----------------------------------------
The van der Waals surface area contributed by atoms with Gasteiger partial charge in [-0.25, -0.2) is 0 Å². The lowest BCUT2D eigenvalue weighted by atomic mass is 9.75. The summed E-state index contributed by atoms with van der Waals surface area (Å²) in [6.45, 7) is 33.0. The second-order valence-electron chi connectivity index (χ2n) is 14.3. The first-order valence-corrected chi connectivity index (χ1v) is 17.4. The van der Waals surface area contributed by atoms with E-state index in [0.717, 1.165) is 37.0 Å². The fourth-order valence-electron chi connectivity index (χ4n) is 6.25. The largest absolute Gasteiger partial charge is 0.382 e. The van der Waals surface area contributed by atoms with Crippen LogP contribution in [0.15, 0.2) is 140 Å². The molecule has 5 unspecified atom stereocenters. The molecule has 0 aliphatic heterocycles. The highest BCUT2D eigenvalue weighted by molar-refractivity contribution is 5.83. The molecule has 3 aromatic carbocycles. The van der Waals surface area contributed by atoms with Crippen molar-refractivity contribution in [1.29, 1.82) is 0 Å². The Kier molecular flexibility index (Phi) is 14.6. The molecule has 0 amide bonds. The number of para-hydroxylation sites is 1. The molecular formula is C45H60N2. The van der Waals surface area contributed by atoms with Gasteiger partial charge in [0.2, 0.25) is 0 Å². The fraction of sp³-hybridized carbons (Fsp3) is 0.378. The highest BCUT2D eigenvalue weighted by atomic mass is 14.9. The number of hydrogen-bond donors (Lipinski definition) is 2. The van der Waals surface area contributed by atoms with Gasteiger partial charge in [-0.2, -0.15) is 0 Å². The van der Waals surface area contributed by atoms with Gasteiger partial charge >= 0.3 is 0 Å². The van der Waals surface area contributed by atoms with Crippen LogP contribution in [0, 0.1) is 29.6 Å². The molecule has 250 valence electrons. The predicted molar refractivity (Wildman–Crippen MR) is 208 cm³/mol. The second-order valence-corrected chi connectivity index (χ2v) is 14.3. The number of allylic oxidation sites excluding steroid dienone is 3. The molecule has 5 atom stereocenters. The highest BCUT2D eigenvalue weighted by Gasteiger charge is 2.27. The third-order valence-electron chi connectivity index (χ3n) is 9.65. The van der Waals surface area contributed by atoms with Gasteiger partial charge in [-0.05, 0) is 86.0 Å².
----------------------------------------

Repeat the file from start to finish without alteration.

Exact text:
The van der Waals surface area contributed by atoms with Gasteiger partial charge in [-0.25, -0.2) is 0 Å². The lowest BCUT2D eigenvalue weighted by atomic mass is 9.75. The summed E-state index contributed by atoms with van der Waals surface area (Å²) in [6.45, 7) is 33.0. The second-order valence-electron chi connectivity index (χ2n) is 14.3. The first-order valence-corrected chi connectivity index (χ1v) is 17.4. The van der Waals surface area contributed by atoms with E-state index in [0.717, 1.165) is 37.0 Å². The fourth-order valence-electron chi connectivity index (χ4n) is 6.25. The largest absolute Gasteiger partial charge is 0.382 e. The van der Waals surface area contributed by atoms with Crippen LogP contribution in [0.15, 0.2) is 140 Å². The molecule has 5 unspecified atom stereocenters. The molecule has 0 aliphatic heterocycles. The highest BCUT2D eigenvalue weighted by molar-refractivity contribution is 5.83. The molecule has 3 aromatic carbocycles. The van der Waals surface area contributed by atoms with Crippen molar-refractivity contribution in [1.29, 1.82) is 0 Å². The Kier molecular flexibility index (Phi) is 14.6. The molecule has 0 amide bonds. The number of para-hydroxylation sites is 1. The molecular formula is C45H60N2. The van der Waals surface area contributed by atoms with Gasteiger partial charge in [0.2, 0.25) is 0 Å². The fraction of sp³-hybridized carbons (Fsp3) is 0.378. The highest BCUT2D eigenvalue weighted by atomic mass is 14.9. The number of hydrogen-bond donors (Lipinski definition) is 2. The van der Waals surface area contributed by atoms with Gasteiger partial charge in [-0.2, -0.15) is 0 Å². The van der Waals surface area contributed by atoms with Gasteiger partial charge >= 0.3 is 0 Å². The van der Waals surface area contributed by atoms with Crippen LogP contribution in [0, 0.1) is 29.6 Å². The molecule has 250 valence electrons. The predicted molar refractivity (Wildman–Crippen MR) is 208 cm³/mol. The second-order valence-corrected chi connectivity index (χ2v) is 14.3. The number of allylic oxidation sites excluding steroid dienone is 3. The molecule has 5 atom stereocenters. The highest BCUT2D eigenvalue weighted by Gasteiger charge is 2.27. The third-order valence-electron chi connectivity index (χ3n) is 9.65. The van der Waals surface area contributed by atoms with Gasteiger partial charge in [-0.05, 0) is 86.0 Å².